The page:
Overall, research to date suggests that what organizations and individuals do in the organizational socialization process can make a big difference with respect to a variety of important outcomes including employee satisfaction, commitment, retention, and performance. This handbook will explore more deeply what we know about the socialization process, what current companies do well and might do better, and where we need more research.
Overview of this Handbook
Part One of this handbook (Introduction and Foundations) highlights a chapter by Sue Ashford and Samir Nurmohamed, titled “From Past to Present and Into the Future: A Hitchhiker’s Guide to the Socialization Literature.” This chapter is meant to be a fun “jump start” into the socialization literature. The chapter describes the progression of the socialization literature over time, major theoretical perspectives that have been used in socialization research, primary research questions in this area, and necessary next directions. Their hitchhiker’s guide includes fun facts about the socialization literature (such as the most cited socialization article) and ends with a list of “Top Ten Socialization Reads.” (p. 5)
Part Two of the handbook reviews what we know (based on previous literature) and still need to know (future research needs) about the antecedents and outcomes of successful newcomer adjustment. The practices that organizations use to socialize newcomers are reviewed by Saks and Gruman (Chapter 3). These authors conclude that the literature on organizational socialization practices is fragmented and underdeveloped, and introduce a valuable new framework (titled Socialization Resources Theory) to organize 17 resources that organizations should provide to enhance newcomer adjustment. A variety of proactive behaviors used by newcomers as they adapt to a new job are summarized by Cooper-Thomas and Burke in Chapter 4. Their extensive review covers positive and negative consequences of proactive behavior, characteristics of newcomers likely to engage in proactive behavior, patterns of change over time in proactive behavior, and future research needs in this area.
The importance of newcomers’ social networks to the socialization experience is covered by Jokisaari and Nurmi in Chapter 5. Jokisaari and Nurmi make a compelling argument that socialization research has not sufficiently addressed the role of social networks. They propose a framework for examining how newcomer networks have significance for an array of important socialization outcomes including learning, sensemaking, and success in the organization. Finally, Bauer and Erdogan (Chapter 6) provide a comprehensive discussion of socialization outcomes, reviewing research that has shown how effective socialization, as indexed by acceptance by insiders, role clarity, and self-efficacy, is related to a wide array of important outcomes including job attitudes, job performance, and retention. Collectively, the authors contributing to this section put forth several new and stimulating ideas.
Part Three of the handbook addresses issues of person–organizational fit. In Chapter 7, Hurst, Kammeyer-Mueller, and Livingston address issues faced by new employees who are different from their coworkers with respect to three forms of diversity: separation (e.g., differences in opinion), variety (e.g., difference in knowledge), and disparity (e.g., differences in a socially valued asset such as being a member of a majority group). The authors integrate research from a variety of literatures to propose relationships between these forms of diversity and important socialization outcomes, including work group cohesion and newcomer retention. Their proposed model portrays individual (e.g., identity formation, proactivity) and interpersonal (e.g., support, conflict, and exclusion) processes that are likely to mediate diversity/outcome relationships, as well as individual and organizational variables that may act as moderators. The authors of Chapter 8 (van Vianen and DePater) discuss person–organization fit from the perspective of congruence between the newcomer and the organization’s culture. This chapter discusses what we know about changes in person–organization fit during the socialization process, and to what extent changes are due to changes in the person, the workplace, or both. The two chapters in this section provide excellent fodder for future research.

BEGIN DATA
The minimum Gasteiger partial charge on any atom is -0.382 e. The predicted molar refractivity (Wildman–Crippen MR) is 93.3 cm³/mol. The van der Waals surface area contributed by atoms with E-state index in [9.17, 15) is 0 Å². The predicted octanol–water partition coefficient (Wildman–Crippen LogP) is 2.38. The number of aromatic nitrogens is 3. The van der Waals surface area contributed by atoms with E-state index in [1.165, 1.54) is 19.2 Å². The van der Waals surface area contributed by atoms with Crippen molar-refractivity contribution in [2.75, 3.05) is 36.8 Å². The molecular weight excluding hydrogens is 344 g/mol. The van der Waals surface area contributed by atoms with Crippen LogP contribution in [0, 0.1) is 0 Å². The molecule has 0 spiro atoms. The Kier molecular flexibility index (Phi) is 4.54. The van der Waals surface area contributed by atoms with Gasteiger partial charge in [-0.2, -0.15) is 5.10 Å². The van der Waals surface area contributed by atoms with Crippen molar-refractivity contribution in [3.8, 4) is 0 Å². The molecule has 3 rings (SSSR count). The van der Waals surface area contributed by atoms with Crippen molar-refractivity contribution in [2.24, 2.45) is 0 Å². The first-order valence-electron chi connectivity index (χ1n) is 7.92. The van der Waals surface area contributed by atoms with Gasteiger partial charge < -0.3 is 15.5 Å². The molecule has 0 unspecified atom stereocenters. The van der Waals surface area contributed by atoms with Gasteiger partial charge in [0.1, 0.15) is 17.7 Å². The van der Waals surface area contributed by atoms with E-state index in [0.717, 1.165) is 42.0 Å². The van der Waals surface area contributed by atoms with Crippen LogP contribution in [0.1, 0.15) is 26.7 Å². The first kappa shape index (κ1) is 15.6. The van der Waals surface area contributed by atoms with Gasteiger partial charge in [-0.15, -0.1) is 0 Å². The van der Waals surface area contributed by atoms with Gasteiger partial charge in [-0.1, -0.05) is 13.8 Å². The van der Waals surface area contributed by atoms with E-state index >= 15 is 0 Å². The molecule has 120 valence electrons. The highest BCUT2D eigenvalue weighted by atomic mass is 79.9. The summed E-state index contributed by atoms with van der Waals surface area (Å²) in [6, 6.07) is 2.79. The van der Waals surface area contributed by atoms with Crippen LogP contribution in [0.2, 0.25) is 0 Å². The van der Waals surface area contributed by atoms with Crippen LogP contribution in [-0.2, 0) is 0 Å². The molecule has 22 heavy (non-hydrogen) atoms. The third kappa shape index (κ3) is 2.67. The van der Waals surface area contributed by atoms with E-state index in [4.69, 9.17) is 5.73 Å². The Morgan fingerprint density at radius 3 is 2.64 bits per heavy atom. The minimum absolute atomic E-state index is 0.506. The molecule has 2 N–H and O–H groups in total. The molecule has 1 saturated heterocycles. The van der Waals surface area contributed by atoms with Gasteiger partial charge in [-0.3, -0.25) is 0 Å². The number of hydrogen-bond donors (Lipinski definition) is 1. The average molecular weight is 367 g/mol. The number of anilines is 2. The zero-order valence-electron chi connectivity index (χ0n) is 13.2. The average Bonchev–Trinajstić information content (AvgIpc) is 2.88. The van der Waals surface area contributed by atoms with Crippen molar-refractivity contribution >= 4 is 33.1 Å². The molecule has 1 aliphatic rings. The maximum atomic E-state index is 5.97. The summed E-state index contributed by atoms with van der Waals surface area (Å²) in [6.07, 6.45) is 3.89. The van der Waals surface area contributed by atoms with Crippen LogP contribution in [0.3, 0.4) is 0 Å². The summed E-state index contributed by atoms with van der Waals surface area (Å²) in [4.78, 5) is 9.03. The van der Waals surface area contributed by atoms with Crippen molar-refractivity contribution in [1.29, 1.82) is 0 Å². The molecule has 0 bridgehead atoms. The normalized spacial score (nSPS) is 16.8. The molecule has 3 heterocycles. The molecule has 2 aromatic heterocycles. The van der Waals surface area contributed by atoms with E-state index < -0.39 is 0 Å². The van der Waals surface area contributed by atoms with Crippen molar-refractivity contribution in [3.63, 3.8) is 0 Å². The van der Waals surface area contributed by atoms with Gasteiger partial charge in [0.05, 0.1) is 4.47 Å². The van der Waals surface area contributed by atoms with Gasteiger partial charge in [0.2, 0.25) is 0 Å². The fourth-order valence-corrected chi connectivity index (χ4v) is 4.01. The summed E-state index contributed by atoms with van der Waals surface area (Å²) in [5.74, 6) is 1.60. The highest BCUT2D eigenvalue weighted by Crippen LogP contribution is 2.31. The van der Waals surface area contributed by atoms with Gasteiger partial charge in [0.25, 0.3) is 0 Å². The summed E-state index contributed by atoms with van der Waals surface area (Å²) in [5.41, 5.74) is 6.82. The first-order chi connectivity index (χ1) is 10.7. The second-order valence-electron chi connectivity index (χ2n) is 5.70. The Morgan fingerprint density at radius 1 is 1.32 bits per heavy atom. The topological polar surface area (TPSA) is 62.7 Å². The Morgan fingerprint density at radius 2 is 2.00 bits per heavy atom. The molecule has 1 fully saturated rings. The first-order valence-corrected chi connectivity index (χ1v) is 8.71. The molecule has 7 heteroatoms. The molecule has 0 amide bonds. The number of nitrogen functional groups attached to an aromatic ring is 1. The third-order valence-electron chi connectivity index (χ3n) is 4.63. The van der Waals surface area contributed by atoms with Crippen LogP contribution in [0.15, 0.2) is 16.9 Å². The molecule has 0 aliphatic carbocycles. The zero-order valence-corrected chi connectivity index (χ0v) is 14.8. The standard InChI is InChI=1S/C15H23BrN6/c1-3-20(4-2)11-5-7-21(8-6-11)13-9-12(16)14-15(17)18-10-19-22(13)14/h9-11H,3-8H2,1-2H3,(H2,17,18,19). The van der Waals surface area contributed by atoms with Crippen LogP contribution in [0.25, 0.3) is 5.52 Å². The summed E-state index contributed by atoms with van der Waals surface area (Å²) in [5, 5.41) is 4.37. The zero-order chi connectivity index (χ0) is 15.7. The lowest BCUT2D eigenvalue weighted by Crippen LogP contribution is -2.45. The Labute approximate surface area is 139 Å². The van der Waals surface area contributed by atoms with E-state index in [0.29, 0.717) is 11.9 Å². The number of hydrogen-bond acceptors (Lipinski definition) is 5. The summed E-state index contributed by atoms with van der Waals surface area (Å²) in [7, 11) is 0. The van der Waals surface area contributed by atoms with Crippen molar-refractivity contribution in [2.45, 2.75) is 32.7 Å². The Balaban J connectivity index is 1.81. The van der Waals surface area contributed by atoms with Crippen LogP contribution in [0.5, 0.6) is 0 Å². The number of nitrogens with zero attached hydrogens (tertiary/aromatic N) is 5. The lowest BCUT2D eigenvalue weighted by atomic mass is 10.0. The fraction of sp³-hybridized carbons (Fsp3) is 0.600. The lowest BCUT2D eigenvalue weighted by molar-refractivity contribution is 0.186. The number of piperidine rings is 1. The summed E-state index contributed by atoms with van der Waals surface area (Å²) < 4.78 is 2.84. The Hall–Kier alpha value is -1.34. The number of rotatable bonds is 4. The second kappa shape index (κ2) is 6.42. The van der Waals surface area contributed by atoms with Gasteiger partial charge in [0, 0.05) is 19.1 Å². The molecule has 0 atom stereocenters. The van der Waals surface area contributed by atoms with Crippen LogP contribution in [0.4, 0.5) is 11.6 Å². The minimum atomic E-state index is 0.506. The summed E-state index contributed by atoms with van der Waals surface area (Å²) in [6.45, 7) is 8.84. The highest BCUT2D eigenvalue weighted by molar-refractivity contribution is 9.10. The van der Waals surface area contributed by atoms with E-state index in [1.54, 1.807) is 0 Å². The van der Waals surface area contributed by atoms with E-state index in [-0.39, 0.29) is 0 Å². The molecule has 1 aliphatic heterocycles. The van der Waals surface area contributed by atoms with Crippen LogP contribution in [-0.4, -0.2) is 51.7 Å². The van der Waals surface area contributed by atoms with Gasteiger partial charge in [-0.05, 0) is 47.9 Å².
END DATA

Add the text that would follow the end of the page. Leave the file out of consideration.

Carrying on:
Part Four of the handbook includes two chapters focused on socialization dynamics, methods, and measurement. In Chapter 9, Ashforth makes a compelling argument that researchers need to better integrate the examination of time into socialization work. Within the chapter, a framework for explicating the various ways in which time plays a role in socialization is provided. The chapter is thought provoking, and creates a long list of research opportunities and prescriptions for improving our understanding of how newcomer learning and adjustment unfolds across time. Chapter 10, by Vancouver and Warren, is a valuable “go back to the basics” chapter. The chapter includes discussions of specific methodologies, as well as threats to validity associated with these methodologies. But rather than being a dull treatment of these issues, the chapter stimulates reflection on the limitations that are characteristic in socialization research and ways in which research designs can be improved or triangulated to counter these limitations.
Part Five of the handbook examines socialization “beyond the organizational newcomer.” In Chapter 11, Daniel Feldman explores a myriad of ways in which the socialization process affects veteran (i.e., existing) employees. He argues, for example, that following the arrival of newcomers, current employees may be prompted to evaluate their own levels of career success and external marketability, as well as to contemplate whether their current employer has treated them fairly. Newcomers can also influence current employees’ global views of the organization as well as the organization’s values and priorities. Feldman describes how newcomers can influence current employees’ receptivity to change and work group conflict levels, for the good or bad. In conclusion, he suggests that “understanding the impact of socialization on insiders is the next frontier for socialization research.”